With one week left of my Christmas holiday, I have been tackling some painting jobs around the house. This made me think back to when Paul and I first dipped our toe into the DIY of home decorating.
While we love our new bright and airy home – the trim … door and window surrounds, skirting boards … were painted in a drab brown varnish (freshened up every year with a new coat). This gave the rooms a heavy, 1970’s feel – not at all the bright, sun-drenched look we are aiming for.
So our first major task as new home owners was to paint over the brown varnish trim (and matching doors). While it felt a bit overwhelming to start with, painting the trim can be be one of the easiest and cheapest ways to transform a room.
Here are 5 beginners tips I learnt along the way
- Take it one room at a time
- Prep: fill in all the gaps and nail holes
- Prep: sand and clean the surface
- Paint the trim before the walls
- Lightly sand between each coat
1. Take it one room at a time
I’ll admit even with all the enthusiasm in the world, painting the trim of your entire home can be a bit overwhelming. Break it down and focus on “one room at a time”.
Start with the smallest room and go from there. Paul and I started with the laundry. Being able to quickly see the difference our hard work made to this small space was all the inspiration we needed to continue.
2. Prep: fill in all the gaps and nail holes
Don’t be temped to skip this step. In fact, don’t be temped to skip any prep … there is an old adage painting is 90% preparation and 10% perspiration. I have listed what I think are 2 of the key preparation steps you should do before picking up a paint brush. Not only do you get a better finish, the paint job lasts longer … remember you need to live with (and look at) the results for a long time!
Taking the time to fill in the nail holes, cracks, imperfections, and gap between the trim and wall is worth the effort. I was so keen to get painting when I started on the laundry that I only half-heartedly completed this step. The result was not pretty! Even after a primer and a coat of paint, the gaps and cracks where clearly visable and looked awful.
So … before you even pick up a paint brush … fill in all the cracks, nail holes, imperfections in the wood, and gap between the trim and the wall. I like a ready-to-use multipurpose filler which is found at our local hardware store. Wait until filler is completely dry before sanding.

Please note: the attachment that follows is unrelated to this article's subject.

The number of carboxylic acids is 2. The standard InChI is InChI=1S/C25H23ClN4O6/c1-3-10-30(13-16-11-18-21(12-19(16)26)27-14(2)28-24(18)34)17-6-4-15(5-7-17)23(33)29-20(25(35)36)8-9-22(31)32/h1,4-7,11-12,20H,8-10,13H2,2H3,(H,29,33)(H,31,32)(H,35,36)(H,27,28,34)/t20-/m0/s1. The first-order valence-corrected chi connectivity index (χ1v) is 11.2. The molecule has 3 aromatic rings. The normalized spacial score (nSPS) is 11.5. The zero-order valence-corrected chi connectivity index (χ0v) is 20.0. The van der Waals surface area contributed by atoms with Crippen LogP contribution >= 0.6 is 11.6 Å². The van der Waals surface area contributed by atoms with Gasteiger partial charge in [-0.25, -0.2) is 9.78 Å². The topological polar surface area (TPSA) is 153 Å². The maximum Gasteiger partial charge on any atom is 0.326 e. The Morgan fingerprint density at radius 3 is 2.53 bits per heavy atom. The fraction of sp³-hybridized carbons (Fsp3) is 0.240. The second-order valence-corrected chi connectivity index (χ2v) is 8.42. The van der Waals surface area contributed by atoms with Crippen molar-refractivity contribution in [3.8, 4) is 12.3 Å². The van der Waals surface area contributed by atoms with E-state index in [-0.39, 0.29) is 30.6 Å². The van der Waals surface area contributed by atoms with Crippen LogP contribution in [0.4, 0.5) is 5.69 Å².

After filling in the gaps, nail holes etc, sand well to remove excess filler and old paint (or in my case brown varnish). Sanding will also provide something for the paint to “grip” too. I used a medium 120 grade sandpaper and cork sanding block as our trim is plain. If your trim is intricate you might like to use a sanding sponge to get into the crevices sandpaper can’t get to.
After sanding, it’s important to clean the surface. Vacuum the trim and floor well to remove all traces of dust left by sanding. I didn’t vacuum or clean properly once and the results? Trim which is slightly lumpy, grainy and needs redoing! Whoops!
Follow by washing all the trim with water and a small amount of grime remover. I like “Sugar Soap” to remove the last traces of dust, grease and dirt. A clean surface will ensure the paint adheres to the wood and will not flack off. Wait until the wood is fully dry before beginning to paint.
4. Paint the trim before the walls
I found out the hard way that there is a certain order when painting a room. Paint the trim first, then the ceiling, then the walls. I was so keen when I started painting our trim to do a neat job, that I carefully taped off the wall with “painters tape” so as not mess up the walls with the trim paint. However, when it came to removing the tape I ended up removing a layer of paint. Not a good look!
We have every intention of painting the walls. So I needn’t have worried if some paint got on the walls, I should have just concentrated on getting a smooth finish on the wood. Take your time, but don’t worry if some of the trim paint gets onto the walls. You’ll cover it later when painting the walls.
5. Sand lightly between each coat
Lightly sand the trim between coats of paint for a smooth finish. I found out this little trick too late! If I could back and do it all again … I would definitely sand between each coat of paint.
Allow the paint to dry for about 24 hours. Then use a fine 240 grade sandpaper (or sanding sponge) to lightly sand the trim before applying the next coat of paint. After sanding, vacuum the trim and wipe down with a tack cloth to remove the dust. Sanding between coats will help ensure you don’t get a grainy feel.
These are just a few tips I learnt along the way. I hope they help get you started on your own DIY project. If, like me, you’re new to home decorating I encourage you to take the plunge. If I can do it, anyone can. I don’t always get it right the first time … but I’m gaining confidence and leaning from my mistakes.
Oh … and by the way … don’t forget to put the the dog outside (but that story is for another time).
What are your top painting tips?
What mistakes have you made that you’d like to share?